Survey of academic and market observers gives high marks to Fed communications

June 10, 2020 FOMC Meeting:

A new Hutchins Center survey of Federal Reserve watchers in academia and the private sector finds a substantial improvement in their grades of the Fed’s communication efforts compared to a similar survey conducted in 2016.

Of the 46 respondents, 25 (54 percent) gave Fed communications an overall grade of A or A-. In the 2016 survey, only 4 of 58 respondents gave comparable ratings. The median grade for 20 Fed watchers who participated in both surveys went from a B in 2016 to an A-/B+ in the 2020. Respondents from academic institutions and think tanks generally gave the Fed higher marks than did those who work on Wall Street or in other financial institutions.

“When I began covering the Fed for the Wall Street Journal in 1987, the Fed didn’t even announce when it decided to move interest rates,” said David Wessel, director of the Hutchins Center. “Since then, the Fed has become increasingly transparent. While it can never satisfy those on Wall Street who want more certainty about future policy moves than any central bank can provide, our survey indicates both market and academic analysts find the Fed has grown easier to understand during the tenures of Janet Yellen and Jay Powell.”

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A detailed report of the survey, which was conducted by email in November 2020 and had a response rate of 19 percent, is posted here. Highlights include the following.

Which Fed communications avenues are most useful?

The survey found that the Fed chair’s press conferences following meetings of the Federal Open Market Committee and his speeches are the most useful of the Fed’s communications tools. More than 80 percent of the respondents rated them “useful” or “extremely useful.” The statement issued by the FOMC after each meeting, the Fed’s annual consensus statement of monetary policy principles, and its quarterly Survey of Economic Projections were rated “useful” or “extremely useful” by more than half the respondents.

In contrast, speeches by the presidents of the 12 regional Federal Reserve banks and the Fed’s semi-annual report to Congress were ranked least useful.

One survey respondent, Gregory Daco of Oxford Economics, said, “I would recommend fewer speeches by regional Fed presidents to limit the cacophony, especially in times of heightened monetary policy uncertainty.”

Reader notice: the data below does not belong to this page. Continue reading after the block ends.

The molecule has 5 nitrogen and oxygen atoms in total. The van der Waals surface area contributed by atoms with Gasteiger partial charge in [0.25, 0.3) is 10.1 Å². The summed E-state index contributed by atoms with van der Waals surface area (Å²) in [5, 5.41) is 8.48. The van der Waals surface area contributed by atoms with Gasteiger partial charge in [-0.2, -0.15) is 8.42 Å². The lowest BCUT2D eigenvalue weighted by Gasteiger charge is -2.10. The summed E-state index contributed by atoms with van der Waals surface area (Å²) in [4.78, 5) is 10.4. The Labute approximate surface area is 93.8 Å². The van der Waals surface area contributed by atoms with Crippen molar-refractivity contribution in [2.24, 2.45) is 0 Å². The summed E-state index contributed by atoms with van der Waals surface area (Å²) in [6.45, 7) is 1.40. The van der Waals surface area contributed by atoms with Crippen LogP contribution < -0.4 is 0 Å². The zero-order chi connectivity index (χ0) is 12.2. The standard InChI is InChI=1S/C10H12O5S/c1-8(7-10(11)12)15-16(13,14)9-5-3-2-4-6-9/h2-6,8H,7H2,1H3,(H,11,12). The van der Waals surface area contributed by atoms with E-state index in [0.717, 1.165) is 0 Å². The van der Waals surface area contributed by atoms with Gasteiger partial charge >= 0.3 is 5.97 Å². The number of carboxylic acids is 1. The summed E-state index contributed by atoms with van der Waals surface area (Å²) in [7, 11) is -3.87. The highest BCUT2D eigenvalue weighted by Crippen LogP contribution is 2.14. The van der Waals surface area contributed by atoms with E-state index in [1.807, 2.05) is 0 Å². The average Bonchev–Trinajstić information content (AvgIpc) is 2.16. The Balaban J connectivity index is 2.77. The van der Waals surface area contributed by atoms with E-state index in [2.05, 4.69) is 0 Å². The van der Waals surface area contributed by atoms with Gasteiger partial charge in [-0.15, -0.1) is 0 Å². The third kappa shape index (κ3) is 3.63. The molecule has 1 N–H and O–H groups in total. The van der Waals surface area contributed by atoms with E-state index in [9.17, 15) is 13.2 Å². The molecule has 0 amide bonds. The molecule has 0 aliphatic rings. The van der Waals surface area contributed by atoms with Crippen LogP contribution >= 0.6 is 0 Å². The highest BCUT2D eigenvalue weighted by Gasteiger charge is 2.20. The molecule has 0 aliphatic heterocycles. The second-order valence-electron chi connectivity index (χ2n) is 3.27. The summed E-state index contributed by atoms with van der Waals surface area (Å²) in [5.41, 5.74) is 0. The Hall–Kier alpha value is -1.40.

The FOMC dot plot, released as part of the Summary of Economic Projections, shows the forecasts of the future path of the federal funds rate from individual committee members (see Figure 2 here). The survey found that less than 50 percent of Fed watchers find the dot plot useful. Jonathan Wright of Johns Hopkins University warned that the dot plot will pose risks to Fed communication once interest rates near lift-off. “I would recommend eliminating the dot plots because whenever we are back to short-term interest rates being a live tool of monetary policy, it gives too much leverage to members with unusual views and also hurts the credibility of communications.”

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How do Fed watchers see the Fed’s new strategy statement?

In 2012, during Ben Bernanke’s chairmanship, the FOMC began issuing an annual Statement on Longer-Run Goals and Monetary Policy Strategy. The 2012 statement, for the first time, included an explicit inflation target: 2 percent. The FOMC revised the statement in August 2020. Among other things, the new version says that after a period when inflation has been persistently below its 2 percent target, the Fed will aim to achieve above 2 percent inflation for some time. It also says, in effect, that the Fed won’t tighten monetary policy when the unemployment rate falls near the level that economic models predict will lead to inflation but instead will allow unemployment to fall, as Fed Chair Jerome Powell put it, “without causing concern, unless accompanied by signs of unwanted increases in inflation or the emergence of other risks.”

The survey asked about communication surrounding the new monetary policy framework and its expected impact on the economy. Fed watchers were split on whether the FOMC has given enough detail on its new average inflation targeting framework in the Statement on Longer-Run Goals and Monetary Policy Strategy, speeches, and forward guidance in the FOMC policy statement. Of survey respondents, 43 percent indicated that the Fed has provided sufficient clarity for them to understand the monetary policy implications of the new framework.